Below is a warning from scripture that should be heeded by all church leadership. Written by professor/author (he was my Youth Pastor when I was in high school), Jim Hardwicke, this warning should be memorized by all of us in vocational ministry. I want you to see one thing, in particular: every leader listed here began by honoring God. I know a number of pastors who began well but eventually lost their way and are no longer in ministry. Ministry, like life, is a marathon, not a sprint. May we, with Paul, be able to one day, say, “ I have fought the good fight, I have finished the race, I have kept the faith.” Yet, apart from consistent humility and healthy accountability this is all but impossible. Nick
As we age, it’s easy to rely on our past experiences and successes instead of continually relying on the Lord with absolute dependence for everything. Recently, in reading about the kings of ancient Judah I have seen the devastating results of that proud self-reliance:
1) David was a man after God’s own heart, yet when he was older and successful, he became lazy and proud, let down his guard and committed adultery with Bathsheba and had her husband Uriah murdered (2 Sam 11:1-17). As a result, their infant son died (12:14-23) and Nathan prophesied, “the sword shall never depart from your house . . . Behold, I will raise up evil against you from your own household” (12:10-12). This was fulfilled with Absalom’s treasonous coup of David’s kingdom.
2) Solomon was a man who sought the Lord diligently, yet when he was older and successful, he became proud, took too many wives, and built places of worship for idols (1 Kings 11:1-8). As a result, God raised up enemies against him (11:14-40) and promised to tear away the kingdom from his son (11:9-13).
3) Asa was a good and godly king (2 Chron 15:1-19), but when he was older and successful, he became proud and relied upon an alliance with a pagan king instead upon the Lord (16:1-6). As a result, from then on he had wars (16:7-9). When Hanani the seer prophesied about this, Asa got angry and put him in prison (16:10). When Asa got a disease of his feet, he did not seek the Lord, but the physicians (16:12). As a result, he died (16:13).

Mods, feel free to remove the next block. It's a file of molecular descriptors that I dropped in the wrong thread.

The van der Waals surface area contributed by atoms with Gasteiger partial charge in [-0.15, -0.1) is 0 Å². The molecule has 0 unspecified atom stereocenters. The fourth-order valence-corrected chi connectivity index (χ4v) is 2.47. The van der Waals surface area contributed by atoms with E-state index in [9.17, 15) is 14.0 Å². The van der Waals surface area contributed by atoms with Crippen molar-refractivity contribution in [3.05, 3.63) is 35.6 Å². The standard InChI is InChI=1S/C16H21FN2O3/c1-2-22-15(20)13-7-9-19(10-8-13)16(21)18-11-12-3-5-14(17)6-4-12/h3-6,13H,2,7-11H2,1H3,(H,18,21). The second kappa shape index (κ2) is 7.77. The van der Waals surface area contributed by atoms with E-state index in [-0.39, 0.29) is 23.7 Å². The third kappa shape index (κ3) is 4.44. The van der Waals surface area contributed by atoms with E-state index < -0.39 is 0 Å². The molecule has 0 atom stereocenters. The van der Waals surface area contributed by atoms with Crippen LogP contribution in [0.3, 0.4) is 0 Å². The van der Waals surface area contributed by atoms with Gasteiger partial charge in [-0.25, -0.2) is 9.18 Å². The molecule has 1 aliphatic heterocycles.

4) Jehoshaphat was a godly king (2 Chron 17:1-18:1). But when he was older and successful, he proudly made a forbidden alliance with the king of Israel (19:1-2) and as a result, almost lost his life (18:2-34). He returned to depending upon God with all his heart (20:12) and God miraculously delivered him (20:20-34). However, again when he was older and successful, he allied himself with Israel again in a business deal (20:1-2) and as a result, God destroyed his ships (20:37).
5) Joash became king at age seven, and under the high priest Jehoiada’s leadership, was a good and godly ruler (2 Chron 23:1–24:16). But after Jehoiada died, and he was successful, he evidently became proud and led his nation to worship idols again (24:17-19). And when God spoke through Zechariah to rebuke him, Joash had him “stoned to death in the court of the house of the Lord” (24:21), murdering the son of the man who had been like a father to him (24:22). As a result, God sent the army of the Arameans against Judah and they “destroyed all the officials of the people from among the people, and sent all their spoil to the king of Damascus” (24:23). “Indeed the army of the Arameans came with a small number of men; yet the Lord delivered a very great army into their hands, because they had forsaken the Lord, the God of their fathers. Thus they executed judgment on Joash” (24:24). The Arameans left Joash “very sick” and his own servants murdered him on his bed (24:25).
6) Amaziah was a good king, but after he was successful in defeating the sons of Seir, he set up their idols and worshiped them (2 Chron 25:1-14). He was so proud, he decided to go to war with the king of Israel (25:17). The king of Israel recognized that his motive was pride saying, “You said, ‘Behold, you have defeated Edom.’ And your heart has become proud in boasting. Now stay at home, for why should you provoke trouble so that you, even you, would fall and Judah with you?” (25:19). But Amaziah wouldn’t listen and as a result, faced a great defeat (25:20-28).
7) Uzziah was a good king (2 Chronicles 26:4-5). As a result, God blessed him and he became very successful (26:6-15). “Hence his fame spread afar, for he was marvelously helped until he was strong. But when he became strong, his heart was so proud that he acted corruptly, and he was unfaithful to the Lord his God” (26:16). As a result of his unfaithfulness, he became a leper to the day of his death (26:16-23).
We could go on, there are other examples. If like us you are getting older and have seen God’s blessings in the past, now is not the time to let down your guard and coast. We are ripe for our greatest failures and resulting consequences at this very time of life. May God help us to walk humbly with Him to the very last day of our lives. Jim